The Revenant – 5 stars


Like Birdman before it, there are scenes in this movie so visually audacious, I gasped. But where that picture hit you like a ton of bricks based on the cumulative effect of its dizzying pace and construction in the close confines of a Broadway theater, Alejandro Inarritu’s The Revenant – which is essentially a lone survivor/revenge flick, with a little spiritual mumbo jumbo thrown in for good measure – presents dazzling set pieces interspersed with awesome portraits of the vastness of nature. The year is 1823, and Leonardo DiCaprio is a guide for a fur trapping expedition in South Dakota beset by a brutal Indian attack, and in escorting the survivors back to the safety of their fort, he is viciously mauled by a bear, a scene so expertly rendered I could not believe it had not happened, yet, of course it had not. DiCaprio seems a committed actor, but no one is that zealous.

After the attack, DiCaprio has many more hurdles before him, including a suspicious and dangerous member of the surviving group (Tom Hardy, channeling Tom Berenger in Platoon, a compliment) and pretty much every calamity the brutal world of the wilderness can provide.  DiCaprio has little to say, but he brings all the physicality he mustered in The Wolf of Wall Street, only this time, during his infirmity, he exudes animalistic fury instead of stoned near-paralysis.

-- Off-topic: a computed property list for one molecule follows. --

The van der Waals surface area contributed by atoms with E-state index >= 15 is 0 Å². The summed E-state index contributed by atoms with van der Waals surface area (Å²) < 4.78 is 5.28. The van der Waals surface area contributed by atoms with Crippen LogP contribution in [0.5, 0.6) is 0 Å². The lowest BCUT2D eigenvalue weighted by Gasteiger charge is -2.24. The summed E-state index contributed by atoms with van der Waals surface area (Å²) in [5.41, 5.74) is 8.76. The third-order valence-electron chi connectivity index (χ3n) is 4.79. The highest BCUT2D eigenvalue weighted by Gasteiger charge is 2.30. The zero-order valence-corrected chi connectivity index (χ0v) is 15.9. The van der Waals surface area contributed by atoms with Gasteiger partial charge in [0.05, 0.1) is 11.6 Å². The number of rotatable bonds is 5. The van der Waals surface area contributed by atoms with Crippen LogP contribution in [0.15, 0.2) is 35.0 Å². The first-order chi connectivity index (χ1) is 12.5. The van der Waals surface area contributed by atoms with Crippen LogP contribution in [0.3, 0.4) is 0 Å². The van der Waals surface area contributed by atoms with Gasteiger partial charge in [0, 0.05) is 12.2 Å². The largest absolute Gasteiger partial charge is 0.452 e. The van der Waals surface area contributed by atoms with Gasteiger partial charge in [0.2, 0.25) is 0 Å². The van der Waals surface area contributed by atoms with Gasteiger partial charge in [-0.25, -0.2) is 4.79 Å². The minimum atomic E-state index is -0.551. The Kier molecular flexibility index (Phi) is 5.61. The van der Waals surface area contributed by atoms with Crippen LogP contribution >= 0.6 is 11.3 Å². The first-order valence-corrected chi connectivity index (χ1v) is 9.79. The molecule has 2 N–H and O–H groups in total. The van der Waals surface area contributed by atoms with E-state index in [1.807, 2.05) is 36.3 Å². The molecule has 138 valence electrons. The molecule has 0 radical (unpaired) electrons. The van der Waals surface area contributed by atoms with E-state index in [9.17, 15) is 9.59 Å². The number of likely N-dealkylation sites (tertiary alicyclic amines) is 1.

This is one of the most thrilling, visually stunning films I’ve ever seen. Inarritu used natural light and subjected the actors to enormous rigors (some say, “a living hell“).  Like George Miller in Mad Max: Fury Road, Inarritu dispensed with CGI, remarking, “If we ended up in greenscreen with coffee and everybody having a good time, everybody will be happy, but most likely the film would be a piece of shit … When you see the film, you will see the scale of it, and you will say, ‘Wow.'”

Wow indeed.  It all pays off in making the picture visceral, authentic and epic.  My only nits are a bit of anachronistic, stale “you have stolen everything from us” dialogue from the primary Indian and one depiction too many of DiCaprio hallucinating his Pawnee wife welcoming him to death ala’ Russell Crowe in Gladiator. But these are very minor criticisms. This is a great film and certainly one of the best of the year.

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